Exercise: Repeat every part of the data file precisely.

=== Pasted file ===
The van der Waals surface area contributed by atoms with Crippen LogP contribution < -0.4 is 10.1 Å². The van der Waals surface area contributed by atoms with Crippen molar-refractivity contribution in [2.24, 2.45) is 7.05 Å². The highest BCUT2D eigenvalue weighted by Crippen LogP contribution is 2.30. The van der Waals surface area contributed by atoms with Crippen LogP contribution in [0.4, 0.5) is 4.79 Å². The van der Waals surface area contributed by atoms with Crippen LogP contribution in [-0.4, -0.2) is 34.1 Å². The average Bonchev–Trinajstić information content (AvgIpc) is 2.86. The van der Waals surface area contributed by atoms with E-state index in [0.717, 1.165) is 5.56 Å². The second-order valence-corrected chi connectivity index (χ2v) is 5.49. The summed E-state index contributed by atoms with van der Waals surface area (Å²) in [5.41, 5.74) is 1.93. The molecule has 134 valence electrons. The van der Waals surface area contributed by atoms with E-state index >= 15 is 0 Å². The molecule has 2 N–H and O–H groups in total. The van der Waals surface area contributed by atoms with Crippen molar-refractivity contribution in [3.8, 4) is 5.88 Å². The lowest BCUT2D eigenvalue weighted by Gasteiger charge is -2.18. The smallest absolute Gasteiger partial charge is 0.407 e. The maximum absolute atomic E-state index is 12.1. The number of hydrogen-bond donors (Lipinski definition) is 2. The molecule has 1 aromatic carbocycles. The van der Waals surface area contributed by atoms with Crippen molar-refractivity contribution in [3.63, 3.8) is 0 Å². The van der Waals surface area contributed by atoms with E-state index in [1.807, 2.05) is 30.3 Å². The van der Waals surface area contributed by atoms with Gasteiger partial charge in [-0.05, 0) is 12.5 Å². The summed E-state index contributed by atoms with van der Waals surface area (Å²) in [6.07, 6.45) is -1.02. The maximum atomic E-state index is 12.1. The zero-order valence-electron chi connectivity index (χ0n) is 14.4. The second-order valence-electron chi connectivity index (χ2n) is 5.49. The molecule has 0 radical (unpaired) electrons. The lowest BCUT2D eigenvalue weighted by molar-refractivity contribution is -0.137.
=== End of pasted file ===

The van der Waals surface area contributed by atoms with Crippen LogP contribution < -0.4 is 10.1 Å². The van der Waals surface area contributed by atoms with Crippen molar-refractivity contribution in [2.24, 2.45) is 7.05 Å². The highest BCUT2D eigenvalue weighted by Crippen LogP contribution is 2.30. The van der Waals surface area contributed by atoms with Crippen LogP contribution in [0.4, 0.5) is 4.79 Å². The van der Waals surface area contributed by atoms with Crippen LogP contribution in [-0.4, -0.2) is 34.1 Å². The average Bonchev–Trinajstić information content (AvgIpc) is 2.86. The van der Waals surface area contributed by atoms with E-state index in [0.717, 1.165) is 5.56 Å². The second-order valence-corrected chi connectivity index (χ2v) is 5.49. The summed E-state index contributed by atoms with van der Waals surface area (Å²) in [5.41, 5.74) is 1.93. The molecule has 134 valence electrons. The van der Waals surface area contributed by atoms with E-state index >= 15 is 0 Å². The molecule has 2 N–H and O–H groups in total. The van der Waals surface area contributed by atoms with Crippen molar-refractivity contribution in [3.8, 4) is 5.88 Å². The lowest BCUT2D eigenvalue weighted by Gasteiger charge is -2.18. The smallest absolute Gasteiger partial charge is 0.407 e. The maximum absolute atomic E-state index is 12.1. The number of hydrogen-bond donors (Lipinski definition) is 2. The molecule has 1 aromatic carbocycles. The van der Waals surface area contributed by atoms with Crippen molar-refractivity contribution in [3.63, 3.8) is 0 Å². The van der Waals surface area contributed by atoms with E-state index in [1.807, 2.05) is 30.3 Å². The van der Waals surface area contributed by atoms with Gasteiger partial charge in [-0.05, 0) is 12.5 Å². The summed E-state index contributed by atoms with van der Waals surface area (Å²) in [6.07, 6.45) is -1.02. The maximum atomic E-state index is 12.1. The zero-order valence-electron chi connectivity index (χ0n) is 14.4. The second-order valence-electron chi connectivity index (χ2n) is 5.49. The molecule has 0 radical (unpaired) electrons. The lowest BCUT2D eigenvalue weighted by molar-refractivity contribution is -0.137.